At BSB, I Am Impressed by the Wonderful Sense of Community

An interview with Lucy Harrison, Primary Teaching Assistant


Lucy Harrison joined the British School of Bucharest in 2019 as a Teaching Assistant. She graduated from the Wilfrid Laurier University, Ontario, Canada and obtained a Bachelor’s degree in Psychology, specialising in Social Psychology and Community Psychology. Lucy has volunteered in schools and worked as an Activities Director. She is passionate about providing quality education to students and promoting a life-long love for learning.

Why did you go into teaching?

As a child, I would often play “teacher” by arranging my stuffed toys around a chalkboard in my family home and giving them lessons. Growing up, I enjoyed peer tutoring during secondary school and volunteered at elementary schools throughout my time at university. Helping others is something I’m passionate about, and one of the best moments of teaching is seeing the “click” moment when a child understands something that they have been struggling with. Previous teachers of mine have made a huge impact on my life, and I would hope that I can make the same impact on my students.

What made you want to join BSB?

I visited Bucharest for the first time in 2017 and immediately fell in love with the city and the country of Romania. I knew that I had to come back! I started thinking about moving internationally in 2018 and obtained my certificate in teaching English as a foreign language. I applied to several language schools, but when I found a job posting at BSB, it stood out. I was impressed by the wonderful sense of community, the amazing student achievement, and the incredible amount of resources.

In how many countries have you lived?

Romania is my first experience living internationally. Previous to this, I have only lived in my home country, Canada.

Which school, where you have taught, was most different to BSB? From a cultural and sociological point of view.

After graduating from university, I spent several months volunteering at my old elementary school. It is a tiny rural school, with about 55 children aged 4-13. Of course, the most significant difference between BSB and that school is the different national curriculums. Also, due to the small enrolment, children were placed in classes with up to 5 different year groups, which made it difficult for the teachers to plan lessons and provide one-on-one support to children who might be struggling. It was a shift to come to BSB, with small class sizes and a teaching assistant for every class. When I first came to BSB and saw the resources available to both the teachers and the students, my jaw literally dropped. At my small rural school, we could have never dreamed of the number of resources that the community at BSB are so lucky to have at their fingertips.


What do you believe is the most important thing to understand when trying to teach pupils in the Primary stages?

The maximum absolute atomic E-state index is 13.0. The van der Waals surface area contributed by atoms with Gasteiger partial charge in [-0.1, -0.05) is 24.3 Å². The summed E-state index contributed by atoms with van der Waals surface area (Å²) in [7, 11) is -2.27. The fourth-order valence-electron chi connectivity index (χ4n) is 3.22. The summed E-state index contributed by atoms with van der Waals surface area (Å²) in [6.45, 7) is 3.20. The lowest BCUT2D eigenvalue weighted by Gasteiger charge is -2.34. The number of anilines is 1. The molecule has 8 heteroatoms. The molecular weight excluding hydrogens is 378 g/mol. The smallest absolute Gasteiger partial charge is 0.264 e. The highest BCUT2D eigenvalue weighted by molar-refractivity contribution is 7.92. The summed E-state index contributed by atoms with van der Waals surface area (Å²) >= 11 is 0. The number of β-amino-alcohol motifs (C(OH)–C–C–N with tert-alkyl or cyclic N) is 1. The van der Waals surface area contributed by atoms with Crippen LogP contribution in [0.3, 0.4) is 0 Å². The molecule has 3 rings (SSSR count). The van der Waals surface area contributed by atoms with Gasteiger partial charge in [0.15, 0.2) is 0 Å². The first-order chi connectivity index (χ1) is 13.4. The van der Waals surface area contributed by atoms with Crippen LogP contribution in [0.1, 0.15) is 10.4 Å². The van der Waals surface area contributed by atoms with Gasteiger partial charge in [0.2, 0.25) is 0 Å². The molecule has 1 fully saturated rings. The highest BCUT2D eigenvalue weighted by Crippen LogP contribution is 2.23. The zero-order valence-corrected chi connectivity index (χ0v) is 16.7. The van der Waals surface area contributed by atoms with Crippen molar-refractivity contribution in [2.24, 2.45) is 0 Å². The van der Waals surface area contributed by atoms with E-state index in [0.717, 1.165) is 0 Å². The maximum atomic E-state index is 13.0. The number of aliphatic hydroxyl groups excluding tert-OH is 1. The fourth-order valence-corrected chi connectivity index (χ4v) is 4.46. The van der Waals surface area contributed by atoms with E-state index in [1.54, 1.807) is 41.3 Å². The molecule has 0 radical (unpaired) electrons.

For me, the most important thing is to understand that each child has their unique skill-set and talents and that as an educator, it’s our responsibility to meet them at their level. By encouraging growth and promoting confidence in students in all areas, this helps them take on subjects that they may find more challenging. More than anything, curiosity and not being afraid to make mistakes are the best traits to encourage in young pupils!

How does your specialisation in Social Psychology help you in your communication with children?

Studying psychology, especially social psychology, has provided me with a framework of theories that allow me to gain insight into the behaviours of children and why they might behave in a certain way. Social psychology is about understanding human interaction and the motives behind social behaviours. Using my understanding of psychology, I try to encourage growth in emotional awareness and communication with the children that I work with.

What inspired you to become a teacher?

Not so much a “what”, but more a “who”. Since a young age, my mum has always told me that I would make a great teacher. My mum also worked in education while I was growing up. Looking back at her work, I believe this had a massive impact on my interest and respect for the profession. Despite several other career choices and then changes, I have ended up following her advice!


And finally: tell us something unexpected about yourself.

I am a singer/songwriter! I took piano lessons from ages 8-18 and started writing songs on the piano at age 8. I won awards at local music festivals for my original compositions. I also taught myself to play the guitar at 14 and started writing songs on the guitar. I performed my original songs at shows at my Secondary School and was even an opening act at a local concert.